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In Jancso's abstract panorama of early 20th century Hungarian history,
we get history as a theater of allusive gestures, human beings as
symbolic codas, emotion as symphonic ritual. The idea, as I see it, is
have every element of the story mingle in the background as theater,
and bring to the foreground this or that image, now a woman holding a
rose, now couples dancing, now wandering in the mist.
So as the camera roams around, it can catch glimpses of something purer than life. Scenes of courting, socialist sermon to peasants, ballroom dances, horse gymnastics, defeat and lossmore stylized than real and coexisting as continuous reality. The plot is always vague, background distant news. It may be that an army officer is dying and conjures what we see, his two loves, dancing and war failure.
It is interesting, to be sure. Instead of clean historic sweeps, hazy unfolding impressions.
It is something like Greenaway in constructing a theatric abstraction, and Tarkovsky in trusting an intuition for images guide you from the theatric abstraction, to abstract insides of life. It's a beautiful film.
But for whatever reason, this particular solution to narrative doesn't work for me. Whereas Tarkovsky is ecstatic, this bores me to tears, there is no passage inside. It misses some emotional connection, that will let you ford into the river of impressions. So I'd rather have this as history than Spielberg's clean, but as something transformative? Which it plainly desires to be, transcendent. It is a ritual, but only the outside image of dancers.
If you recognize the name "Hungarian Rhapsody", it's because you've
probably heard Franz Liszt's famous song in a Looney Tunes/Merrie
Melodies cartoon or two: "Rhapsody Rabbit", "Back Alley Oproar", "Wise
Quackers" and "What's Up, Doc?", to name a few. Later on in "Who Framed
Roger Rabbit", Daffy Duck and Donald Duck play it on pianos.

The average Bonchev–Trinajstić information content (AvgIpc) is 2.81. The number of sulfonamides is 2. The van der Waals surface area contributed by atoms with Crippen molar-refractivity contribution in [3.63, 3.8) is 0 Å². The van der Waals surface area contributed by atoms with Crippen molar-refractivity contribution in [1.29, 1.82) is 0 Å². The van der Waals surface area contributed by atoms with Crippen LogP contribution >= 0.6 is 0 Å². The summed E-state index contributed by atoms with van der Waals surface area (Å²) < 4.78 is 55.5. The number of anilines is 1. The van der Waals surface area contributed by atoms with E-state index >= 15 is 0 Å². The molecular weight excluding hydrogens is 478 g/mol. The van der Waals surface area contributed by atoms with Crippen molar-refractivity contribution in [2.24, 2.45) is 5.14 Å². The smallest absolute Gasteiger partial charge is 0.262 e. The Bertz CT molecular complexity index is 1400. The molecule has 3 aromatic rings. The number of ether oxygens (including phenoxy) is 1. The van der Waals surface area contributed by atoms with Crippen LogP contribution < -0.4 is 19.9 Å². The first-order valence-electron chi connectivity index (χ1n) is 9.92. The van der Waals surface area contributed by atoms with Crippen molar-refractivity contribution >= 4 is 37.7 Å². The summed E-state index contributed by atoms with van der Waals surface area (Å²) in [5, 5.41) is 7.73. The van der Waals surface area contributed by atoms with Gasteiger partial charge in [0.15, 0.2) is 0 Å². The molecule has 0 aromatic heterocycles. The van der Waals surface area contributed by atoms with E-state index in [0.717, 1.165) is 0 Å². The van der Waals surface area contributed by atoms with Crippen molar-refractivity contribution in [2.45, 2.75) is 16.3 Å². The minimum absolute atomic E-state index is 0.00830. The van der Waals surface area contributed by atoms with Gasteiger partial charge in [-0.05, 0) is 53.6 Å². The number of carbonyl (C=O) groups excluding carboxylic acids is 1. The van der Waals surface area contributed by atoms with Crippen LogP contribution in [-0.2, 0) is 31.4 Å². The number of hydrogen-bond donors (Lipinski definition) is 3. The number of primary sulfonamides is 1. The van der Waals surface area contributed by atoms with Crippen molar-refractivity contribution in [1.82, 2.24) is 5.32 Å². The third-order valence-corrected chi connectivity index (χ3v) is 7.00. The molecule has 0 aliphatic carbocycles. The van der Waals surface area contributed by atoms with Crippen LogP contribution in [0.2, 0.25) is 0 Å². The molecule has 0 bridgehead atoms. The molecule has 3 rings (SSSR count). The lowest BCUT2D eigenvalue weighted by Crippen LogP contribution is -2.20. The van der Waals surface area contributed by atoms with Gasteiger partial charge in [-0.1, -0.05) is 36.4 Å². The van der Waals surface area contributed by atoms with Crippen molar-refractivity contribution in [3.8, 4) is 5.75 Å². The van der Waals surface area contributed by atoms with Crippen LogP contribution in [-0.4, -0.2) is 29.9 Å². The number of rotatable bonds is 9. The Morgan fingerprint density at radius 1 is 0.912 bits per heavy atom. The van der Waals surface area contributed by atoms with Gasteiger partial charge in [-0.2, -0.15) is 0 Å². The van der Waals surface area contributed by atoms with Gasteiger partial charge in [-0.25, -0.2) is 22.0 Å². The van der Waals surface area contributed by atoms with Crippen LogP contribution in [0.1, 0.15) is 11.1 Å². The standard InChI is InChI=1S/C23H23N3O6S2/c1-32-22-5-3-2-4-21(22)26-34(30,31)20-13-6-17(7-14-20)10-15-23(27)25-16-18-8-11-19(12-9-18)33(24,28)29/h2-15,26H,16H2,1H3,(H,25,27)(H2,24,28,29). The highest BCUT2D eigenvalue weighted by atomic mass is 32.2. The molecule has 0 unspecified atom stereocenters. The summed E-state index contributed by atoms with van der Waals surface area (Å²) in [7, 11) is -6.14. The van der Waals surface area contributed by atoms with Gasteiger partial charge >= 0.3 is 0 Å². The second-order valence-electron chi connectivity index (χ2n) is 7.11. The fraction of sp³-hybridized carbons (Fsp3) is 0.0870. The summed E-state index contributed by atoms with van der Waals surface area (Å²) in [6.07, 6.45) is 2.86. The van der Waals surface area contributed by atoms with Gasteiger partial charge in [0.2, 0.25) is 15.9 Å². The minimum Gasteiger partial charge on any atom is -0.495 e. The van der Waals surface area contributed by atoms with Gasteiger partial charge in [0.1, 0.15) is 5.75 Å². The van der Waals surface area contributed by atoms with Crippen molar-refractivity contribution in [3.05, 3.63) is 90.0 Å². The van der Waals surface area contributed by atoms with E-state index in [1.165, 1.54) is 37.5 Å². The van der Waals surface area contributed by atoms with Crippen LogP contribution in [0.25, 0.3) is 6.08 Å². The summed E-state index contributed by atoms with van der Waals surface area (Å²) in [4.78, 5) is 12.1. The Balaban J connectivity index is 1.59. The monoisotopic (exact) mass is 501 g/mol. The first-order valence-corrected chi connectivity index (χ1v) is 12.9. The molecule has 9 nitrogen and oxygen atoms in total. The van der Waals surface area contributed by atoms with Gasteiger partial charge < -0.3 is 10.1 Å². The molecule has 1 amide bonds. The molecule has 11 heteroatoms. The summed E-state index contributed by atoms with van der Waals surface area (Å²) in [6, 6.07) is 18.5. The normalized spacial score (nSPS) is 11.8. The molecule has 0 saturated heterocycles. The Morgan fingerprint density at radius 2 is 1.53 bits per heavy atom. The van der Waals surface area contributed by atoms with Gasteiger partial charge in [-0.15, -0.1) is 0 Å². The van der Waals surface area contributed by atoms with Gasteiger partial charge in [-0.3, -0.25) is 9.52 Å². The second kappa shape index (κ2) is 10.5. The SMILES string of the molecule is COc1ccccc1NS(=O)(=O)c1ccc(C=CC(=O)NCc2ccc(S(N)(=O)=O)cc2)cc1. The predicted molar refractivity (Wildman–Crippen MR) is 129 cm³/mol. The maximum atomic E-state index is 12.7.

Well, Miklos Jancso's movie "Magyar rapszodia" has nothing to do with any of what I just described; for starters, they don't play Franz Liszt's song. It portrays a peasant revolt in Hungary in the early twentieth century (it seemed like it took place around the same time as the Russian Revolution, but I can't verify that). I can't claim to be any connoisseur of Hungarian cinema, so I probably can't compare this movie to most other flicks from that country. But I can say that it has to be one of the most overdone films that I've ever seen. There is some look at the power structure and class system in the early twentieth century, but they throw so much at you that it's nearly impossible to digest.
So, if you're studying cinema from Magyarorszag*, this might be one to check out. But before analyzing it, you have to try and keep track of it. I think that Istvan Szabo's "Sunshine" was the best movie that I've ever seen about Hungary's history.
One other thing that I noticed: the nudity in this movie. I know that movies from the Soviet Union didn't show people having sex. But I see that a flick from one of it's satellite states shows lots of nudity. I wonder whether that had anything to do with Hungary's more lenient goulash communism (it must be the only country that named a governmental system after a stew).
*Magyarorszag is the Hungarian name for Hungary.
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